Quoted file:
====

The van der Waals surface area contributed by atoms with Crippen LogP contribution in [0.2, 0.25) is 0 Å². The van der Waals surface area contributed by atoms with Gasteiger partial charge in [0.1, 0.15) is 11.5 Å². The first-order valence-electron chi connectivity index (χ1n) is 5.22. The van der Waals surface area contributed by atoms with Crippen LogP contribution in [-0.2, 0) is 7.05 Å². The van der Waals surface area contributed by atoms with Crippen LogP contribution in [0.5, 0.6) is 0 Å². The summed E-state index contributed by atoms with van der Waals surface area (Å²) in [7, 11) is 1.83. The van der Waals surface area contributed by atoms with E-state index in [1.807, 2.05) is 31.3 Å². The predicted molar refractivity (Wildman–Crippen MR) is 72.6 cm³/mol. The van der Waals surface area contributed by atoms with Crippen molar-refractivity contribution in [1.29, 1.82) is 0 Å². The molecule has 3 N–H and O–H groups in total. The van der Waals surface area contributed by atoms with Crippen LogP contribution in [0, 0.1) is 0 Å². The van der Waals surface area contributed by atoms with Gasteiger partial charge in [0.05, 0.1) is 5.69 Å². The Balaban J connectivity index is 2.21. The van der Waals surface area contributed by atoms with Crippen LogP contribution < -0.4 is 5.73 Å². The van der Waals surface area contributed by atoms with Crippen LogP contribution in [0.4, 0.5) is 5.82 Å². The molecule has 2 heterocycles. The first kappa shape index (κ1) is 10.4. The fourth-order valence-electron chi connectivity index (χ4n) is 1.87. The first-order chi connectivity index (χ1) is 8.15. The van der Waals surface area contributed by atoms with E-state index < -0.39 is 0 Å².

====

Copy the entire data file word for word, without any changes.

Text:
The van der Waals surface area contributed by atoms with Crippen LogP contribution in [0.2, 0.25) is 0 Å². The van der Waals surface area contributed by atoms with Gasteiger partial charge in [0.1, 0.15) is 11.5 Å². The first-order valence-electron chi connectivity index (χ1n) is 5.22. The van der Waals surface area contributed by atoms with Crippen LogP contribution in [-0.2, 0) is 7.05 Å². The van der Waals surface area contributed by atoms with Crippen LogP contribution in [0.5, 0.6) is 0 Å². The summed E-state index contributed by atoms with van der Waals surface area (Å²) in [7, 11) is 1.83. The van der Waals surface area contributed by atoms with E-state index in [1.807, 2.05) is 31.3 Å². The predicted molar refractivity (Wildman–Crippen MR) is 72.6 cm³/mol. The van der Waals surface area contributed by atoms with Crippen molar-refractivity contribution in [1.29, 1.82) is 0 Å². The molecule has 3 N–H and O–H groups in total. The van der Waals surface area contributed by atoms with Crippen LogP contribution in [0, 0.1) is 0 Å². The van der Waals surface area contributed by atoms with Gasteiger partial charge in [0.05, 0.1) is 5.69 Å². The Balaban J connectivity index is 2.21. The van der Waals surface area contributed by atoms with Crippen LogP contribution < -0.4 is 5.73 Å². The van der Waals surface area contributed by atoms with Crippen LogP contribution in [0.4, 0.5) is 5.82 Å². The molecule has 2 heterocycles. The first kappa shape index (κ1) is 10.4. The fourth-order valence-electron chi connectivity index (χ4n) is 1.87. The first-order chi connectivity index (χ1) is 8.15. The van der Waals surface area contributed by atoms with E-state index < -0.39 is 0 Å².